The Effect of the Mediterranean Diet on Obstructive Sleep Apnoea-Hypopnoea Syndrome: A Randomised Trial (MEDOSAHS)
This study aims to investigate the role of the Mediterranean diet in obese patients with Obstructive sleep apnoea-hypopnoea syndrome.
Obstructive Sleep Apnoea
Behavioral: Prudent diet group
Behavioral: Mediterranean diet group
|Study Design:||Allocation: Randomized
Endpoint Classification: Efficacy Study
Intervention Model: Parallel Assignment
Masking: Open Label
Primary Purpose: Treatment
- OSAS severity [ Designated as safety issue: No ]The primary outcome measure was the change in OSAS severity as reflected mainly by AHI and saturation indexes.
- AHI during REM sleep and lipid peroxidation marker TBARS [ Designated as safety issue: No ]
- Anthropometric measurements [ Designated as safety issue: No ]weight, height, waist circumference and neck circumference
|Study Start Date:||November 2008|
|Study Completion Date:||April 2010|
|Primary Completion Date:||April 2010 (Final data collection date for primary outcome measure)|
Experimental: Prudent diet group
Participants follow CPAP therapy, a prudent diet while receiving counselling to increase their physical activity.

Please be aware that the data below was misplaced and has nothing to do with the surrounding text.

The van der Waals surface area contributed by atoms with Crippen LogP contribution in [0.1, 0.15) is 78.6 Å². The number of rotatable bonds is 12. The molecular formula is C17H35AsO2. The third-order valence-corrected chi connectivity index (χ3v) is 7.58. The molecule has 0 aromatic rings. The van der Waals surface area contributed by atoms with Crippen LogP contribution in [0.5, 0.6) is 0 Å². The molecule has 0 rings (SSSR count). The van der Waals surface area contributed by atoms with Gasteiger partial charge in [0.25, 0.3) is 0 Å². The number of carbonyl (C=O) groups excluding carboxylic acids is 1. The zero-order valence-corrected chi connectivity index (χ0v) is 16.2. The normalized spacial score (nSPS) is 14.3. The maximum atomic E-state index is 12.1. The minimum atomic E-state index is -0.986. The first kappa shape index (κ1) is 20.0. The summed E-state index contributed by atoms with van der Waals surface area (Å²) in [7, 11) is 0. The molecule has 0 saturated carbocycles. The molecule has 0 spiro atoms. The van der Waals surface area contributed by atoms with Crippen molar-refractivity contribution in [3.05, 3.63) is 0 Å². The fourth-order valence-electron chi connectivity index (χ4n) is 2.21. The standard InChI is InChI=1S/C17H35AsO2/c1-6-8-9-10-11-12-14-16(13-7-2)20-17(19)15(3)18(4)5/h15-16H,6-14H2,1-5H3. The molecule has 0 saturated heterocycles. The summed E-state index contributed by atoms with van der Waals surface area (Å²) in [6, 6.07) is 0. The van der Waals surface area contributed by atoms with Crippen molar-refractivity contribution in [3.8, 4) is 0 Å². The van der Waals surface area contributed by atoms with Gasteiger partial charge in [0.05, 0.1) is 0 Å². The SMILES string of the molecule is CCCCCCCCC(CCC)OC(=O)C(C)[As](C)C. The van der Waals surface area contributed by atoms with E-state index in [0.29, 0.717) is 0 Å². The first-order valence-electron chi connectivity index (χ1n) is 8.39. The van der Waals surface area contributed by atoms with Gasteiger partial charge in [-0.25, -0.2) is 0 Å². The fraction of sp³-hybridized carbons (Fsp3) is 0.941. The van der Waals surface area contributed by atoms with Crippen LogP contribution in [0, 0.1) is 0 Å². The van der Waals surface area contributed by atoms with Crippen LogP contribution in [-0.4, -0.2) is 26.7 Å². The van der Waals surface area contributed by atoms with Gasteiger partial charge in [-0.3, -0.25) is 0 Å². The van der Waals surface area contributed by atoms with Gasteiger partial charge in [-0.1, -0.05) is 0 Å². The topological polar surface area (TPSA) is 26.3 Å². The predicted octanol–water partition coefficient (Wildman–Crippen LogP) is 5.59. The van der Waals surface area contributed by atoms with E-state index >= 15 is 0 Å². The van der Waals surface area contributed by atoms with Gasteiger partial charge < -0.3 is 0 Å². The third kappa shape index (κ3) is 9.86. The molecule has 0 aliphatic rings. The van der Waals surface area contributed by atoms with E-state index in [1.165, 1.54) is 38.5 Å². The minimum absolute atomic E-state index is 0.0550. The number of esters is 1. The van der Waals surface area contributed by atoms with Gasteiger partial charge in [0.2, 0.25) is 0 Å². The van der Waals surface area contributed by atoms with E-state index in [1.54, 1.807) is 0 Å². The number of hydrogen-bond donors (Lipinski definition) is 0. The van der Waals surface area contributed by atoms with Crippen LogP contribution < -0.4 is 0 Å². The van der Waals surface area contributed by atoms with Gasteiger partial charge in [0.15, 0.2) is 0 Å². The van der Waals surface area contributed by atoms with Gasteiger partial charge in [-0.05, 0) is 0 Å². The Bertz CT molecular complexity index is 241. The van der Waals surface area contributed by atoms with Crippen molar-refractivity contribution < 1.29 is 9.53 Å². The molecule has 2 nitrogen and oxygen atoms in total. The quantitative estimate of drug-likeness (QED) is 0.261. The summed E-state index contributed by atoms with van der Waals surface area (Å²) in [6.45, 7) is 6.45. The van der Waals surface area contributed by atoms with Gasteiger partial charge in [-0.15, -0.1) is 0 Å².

|Behavioral: Prudent diet group|
Experimental: Mediterranean diet group
Participants follow CPAP therapy, Mediterranean diet, while receiving counselling to increase their physical activity.
|Behavioral: Mediterranean diet group|
Obstructive sleep apnoea-hypopnoea syndrome (OSAHS) is considered to be one of the most prevalent sleep-related breathing disorders, with an enormous effect on public health. Approximately 2-4% of the general adult population experiences some degree of this syndrome. This percentage increases even more with obesity, up to 20-40%, especially in individuals with an excessive body mass index (BMI) > 30 kg/m2. OSAHS is associated with significant systemic consequences, including cardiovascular morbidity and mortality, and the risk increases with the severity of the syndrome. The pathophysiology underlying the link between OSAHS and the cardiovascular system is attributed largely to systemic inflammation and oxidative stress, which are both contributors to endothelial dysfunction. The treatment modalities of OSAHS include continuous positive airway pressure (CPAP), weight loss, upper airway surgery, and medication. CPAP is the first line therapy, as a means of maintaining upper airway patency, and it is well known that this intervention reduces morbidity and mortality. In severe cases of OSAHS the weight loss strategy is essential and must accompany CPAP treatment. A growing body of evidence in OSAHS supports the beneficial role of weight reduction, induced by diet alone or in combination with exercise, leading to a reduction in apnoeas and hypopnoeas.We aim to evaluate the effect of the Mediterranean diet compared with that of a prudent diet on obese OSAHS patients who were treated with CPAP while receiving counselling to increase their physical activity.